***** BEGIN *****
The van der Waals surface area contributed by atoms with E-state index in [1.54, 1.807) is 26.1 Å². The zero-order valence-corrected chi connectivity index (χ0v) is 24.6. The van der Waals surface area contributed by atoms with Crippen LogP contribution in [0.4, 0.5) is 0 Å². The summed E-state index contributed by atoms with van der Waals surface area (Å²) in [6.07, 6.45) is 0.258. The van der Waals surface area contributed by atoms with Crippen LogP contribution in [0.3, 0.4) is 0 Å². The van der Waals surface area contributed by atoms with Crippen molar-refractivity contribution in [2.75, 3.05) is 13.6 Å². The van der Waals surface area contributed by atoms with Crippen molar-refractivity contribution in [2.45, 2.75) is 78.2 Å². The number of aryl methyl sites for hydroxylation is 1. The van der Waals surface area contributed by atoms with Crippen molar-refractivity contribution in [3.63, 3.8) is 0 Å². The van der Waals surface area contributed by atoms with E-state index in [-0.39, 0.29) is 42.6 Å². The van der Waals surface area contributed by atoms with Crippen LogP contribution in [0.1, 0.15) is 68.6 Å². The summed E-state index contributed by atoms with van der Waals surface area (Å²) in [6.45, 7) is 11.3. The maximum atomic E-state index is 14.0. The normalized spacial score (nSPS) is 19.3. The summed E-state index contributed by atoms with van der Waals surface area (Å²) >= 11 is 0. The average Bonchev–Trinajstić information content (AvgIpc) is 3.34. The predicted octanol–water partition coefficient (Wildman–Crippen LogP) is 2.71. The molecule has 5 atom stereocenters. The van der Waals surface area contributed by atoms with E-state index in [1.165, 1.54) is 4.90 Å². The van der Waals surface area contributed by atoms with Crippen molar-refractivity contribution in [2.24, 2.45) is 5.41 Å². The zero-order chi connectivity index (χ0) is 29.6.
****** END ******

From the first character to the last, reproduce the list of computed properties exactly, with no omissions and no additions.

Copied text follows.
The van der Waals surface area contributed by atoms with E-state index in [1.54, 1.807) is 26.1 Å². The zero-order valence-corrected chi connectivity index (χ0v) is 24.6. The van der Waals surface area contributed by atoms with Crippen LogP contribution in [0.4, 0.5) is 0 Å². The summed E-state index contributed by atoms with van der Waals surface area (Å²) in [6.07, 6.45) is 0.258. The van der Waals surface area contributed by atoms with Crippen LogP contribution in [0.3, 0.4) is 0 Å². The van der Waals surface area contributed by atoms with Crippen molar-refractivity contribution in [2.75, 3.05) is 13.6 Å². The van der Waals surface area contributed by atoms with Crippen molar-refractivity contribution in [2.45, 2.75) is 78.2 Å². The number of aryl methyl sites for hydroxylation is 1. The van der Waals surface area contributed by atoms with Crippen molar-refractivity contribution in [3.63, 3.8) is 0 Å². The van der Waals surface area contributed by atoms with E-state index in [-0.39, 0.29) is 42.6 Å². The van der Waals surface area contributed by atoms with Crippen LogP contribution in [0.1, 0.15) is 68.6 Å². The summed E-state index contributed by atoms with van der Waals surface area (Å²) in [6.45, 7) is 11.3. The maximum atomic E-state index is 14.0. The normalized spacial score (nSPS) is 19.3. The summed E-state index contributed by atoms with van der Waals surface area (Å²) >= 11 is 0. The average Bonchev–Trinajstić information content (AvgIpc) is 3.34. The predicted octanol–water partition coefficient (Wildman–Crippen LogP) is 2.71. The molecule has 5 atom stereocenters. The van der Waals surface area contributed by atoms with E-state index in [1.165, 1.54) is 4.90 Å². The van der Waals surface area contributed by atoms with Crippen molar-refractivity contribution in [2.24, 2.45) is 5.41 Å². The zero-order chi connectivity index (χ0) is 29.6.